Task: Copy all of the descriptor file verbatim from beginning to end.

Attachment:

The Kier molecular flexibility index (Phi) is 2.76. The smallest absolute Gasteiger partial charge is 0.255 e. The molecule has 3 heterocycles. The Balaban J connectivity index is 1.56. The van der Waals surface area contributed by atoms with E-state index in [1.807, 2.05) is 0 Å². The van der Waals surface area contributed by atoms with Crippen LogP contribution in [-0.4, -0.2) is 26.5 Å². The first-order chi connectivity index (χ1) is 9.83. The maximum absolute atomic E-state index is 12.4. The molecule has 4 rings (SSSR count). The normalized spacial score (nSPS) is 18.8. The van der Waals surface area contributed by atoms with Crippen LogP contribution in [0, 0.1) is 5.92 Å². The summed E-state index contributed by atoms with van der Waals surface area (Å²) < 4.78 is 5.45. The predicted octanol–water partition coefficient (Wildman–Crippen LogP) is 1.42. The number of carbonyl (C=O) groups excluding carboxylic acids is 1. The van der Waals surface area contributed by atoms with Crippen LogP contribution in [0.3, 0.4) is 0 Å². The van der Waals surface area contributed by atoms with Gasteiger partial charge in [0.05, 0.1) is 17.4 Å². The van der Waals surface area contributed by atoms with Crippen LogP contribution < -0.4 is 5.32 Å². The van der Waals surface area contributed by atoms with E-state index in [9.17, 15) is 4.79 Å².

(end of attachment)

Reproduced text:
The Kier molecular flexibility index (Phi) is 2.76. The smallest absolute Gasteiger partial charge is 0.255 e. The molecule has 3 heterocycles. The Balaban J connectivity index is 1.56. The van der Waals surface area contributed by atoms with E-state index in [1.807, 2.05) is 0 Å². The van der Waals surface area contributed by atoms with Crippen LogP contribution in [-0.4, -0.2) is 26.5 Å². The first-order chi connectivity index (χ1) is 9.83. The maximum absolute atomic E-state index is 12.4. The molecule has 4 rings (SSSR count). The normalized spacial score (nSPS) is 18.8. The van der Waals surface area contributed by atoms with Crippen LogP contribution in [0, 0.1) is 5.92 Å². The summed E-state index contributed by atoms with van der Waals surface area (Å²) < 4.78 is 5.45. The predicted octanol–water partition coefficient (Wildman–Crippen LogP) is 1.42. The number of carbonyl (C=O) groups excluding carboxylic acids is 1. The van der Waals surface area contributed by atoms with Crippen LogP contribution in [0.3, 0.4) is 0 Å². The van der Waals surface area contributed by atoms with Gasteiger partial charge in [0.05, 0.1) is 17.4 Å². The van der Waals surface area contributed by atoms with Crippen LogP contribution < -0.4 is 5.32 Å². The van der Waals surface area contributed by atoms with E-state index in [9.17, 15) is 4.79 Å².